The Horrors have garnered a reputation for confrontational live performances, with Rotter aggressively charging through the crowd. They also encourage moshing, the age-old youthful ritual of kids po-going into each other (it certainly cannot be classified as dancing). Recently, the National Union of Students attempted to ban or restrict moshing at university gigs, and, incredibly, even at Ozzy Osbourne’s ‘Ozzfest’ ‘no moshing’ notices were dotted around the site (punishment by Sharon if you disobey, perhaps?). It seems that in actively encouraging their fans to mosh, The Horrors are falling foul of the latest attempt to rein in off-the-leash youthful behaviour.
From what I saw of The Horrors last Friday (Friday the 13th, naturally) at the Coronet in south London, their gigs are pretty tame affairs. Compared to unsettling nihilists such as Throbbing Gristle or early Velvet Underground, The Horrors are about as dangerous as a night out at the Rocky Horror Picture Show. In some ways that is not entirely their fault. Gigs today are simply not allowed to be as violent as they were in the 1970s and 80s. New Order, for instance, had an army of followers (the Blackburn Away Days) who were the gig-going equivalent of football hoolies the Chelsea Head Hunters. For all The Smiths’ supposedly over-sensitive leanings, their gigs resembled a Doc Marten battlefield. More seriously, The Specials’ gigs sometimes descended into a civil war between anti-racists and Sieg Heiling skinheads. Ripping up seats was another frequent gig-going ritual. Back then, promoters saw these antics for what they were: hyperactive, hormonal youngsters letting off a bit of steam.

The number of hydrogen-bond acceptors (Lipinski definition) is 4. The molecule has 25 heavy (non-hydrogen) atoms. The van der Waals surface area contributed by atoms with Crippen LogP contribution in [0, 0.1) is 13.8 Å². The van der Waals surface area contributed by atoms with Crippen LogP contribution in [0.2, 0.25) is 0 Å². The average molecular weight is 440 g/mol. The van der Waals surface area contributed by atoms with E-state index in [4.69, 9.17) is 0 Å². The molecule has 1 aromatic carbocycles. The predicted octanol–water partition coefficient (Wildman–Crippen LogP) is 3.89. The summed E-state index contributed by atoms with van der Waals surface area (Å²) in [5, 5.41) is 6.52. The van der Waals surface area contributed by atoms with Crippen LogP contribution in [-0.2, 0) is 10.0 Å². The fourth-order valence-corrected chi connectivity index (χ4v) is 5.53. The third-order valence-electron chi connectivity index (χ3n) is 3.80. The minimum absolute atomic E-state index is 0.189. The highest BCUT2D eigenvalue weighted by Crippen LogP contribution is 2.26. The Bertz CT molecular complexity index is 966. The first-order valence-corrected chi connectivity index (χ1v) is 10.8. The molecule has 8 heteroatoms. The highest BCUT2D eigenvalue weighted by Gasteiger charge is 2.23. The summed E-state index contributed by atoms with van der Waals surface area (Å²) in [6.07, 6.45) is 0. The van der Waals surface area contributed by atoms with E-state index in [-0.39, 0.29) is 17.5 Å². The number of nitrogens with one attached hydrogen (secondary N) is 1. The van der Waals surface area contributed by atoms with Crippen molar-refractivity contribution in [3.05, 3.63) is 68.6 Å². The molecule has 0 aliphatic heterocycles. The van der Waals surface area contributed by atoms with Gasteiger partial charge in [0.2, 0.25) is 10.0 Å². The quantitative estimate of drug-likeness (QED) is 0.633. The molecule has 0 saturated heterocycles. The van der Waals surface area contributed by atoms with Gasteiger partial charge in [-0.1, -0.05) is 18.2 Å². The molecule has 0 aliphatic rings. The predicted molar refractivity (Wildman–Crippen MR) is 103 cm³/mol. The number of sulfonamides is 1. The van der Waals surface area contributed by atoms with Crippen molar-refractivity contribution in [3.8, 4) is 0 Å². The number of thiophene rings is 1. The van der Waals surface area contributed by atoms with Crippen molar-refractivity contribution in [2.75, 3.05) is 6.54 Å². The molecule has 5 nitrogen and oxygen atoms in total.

All of that is anathema to today’s up-tight sensibilities and the dead hand of the regulative consensus. Strikingly, the decision to police The Horrors’ live show didn’t come from the Met, zealous Lib Dem councillors or some snooping ‘Safety First!’ campaigner – it came from the concert promoters themselves. Such individuals are not usually known for having shrinking wall-flower sensibilities. It is widely known, for instance, that the Mean Fiddler’s Vince Power has a ruthless streak longer than the M4. So it is coming to something when hardened rock’n’roll types start fretting about battered microphones and crowd-baiting antics.
This reveals how insidious and pervasive the culture of unfreedom has become. Traditionally, it was the state that curtailed people’s freedoms; now individuals voluntarily seek out restrictions on other people’s autonomy, even if nobody else has banged the drum for such a clampdown. The fear factor expressed by the gig promoter looks like a product of the contemporary fear of freedom, a fear that the autonomous, free-willing subject will be let off the leash to go on the bash. And as teenagers are now constantly recast as a problem precisely because they have fewer binding restrictions on their antics, the suggested solution is always to come up with fresh rules about what they can and cannot do.
Far from duff-haired garage rockers threatening civilisation, the culture of unfreedom is doing a horrible job of that on its own.
Neil Davenport is a freelance writer and lecturer based in London. He blogs at The Midnight Bell.
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(1) ‘Rule One: No explosives!’, Alexis Petridis, Guardian, Thursday 12th May 2007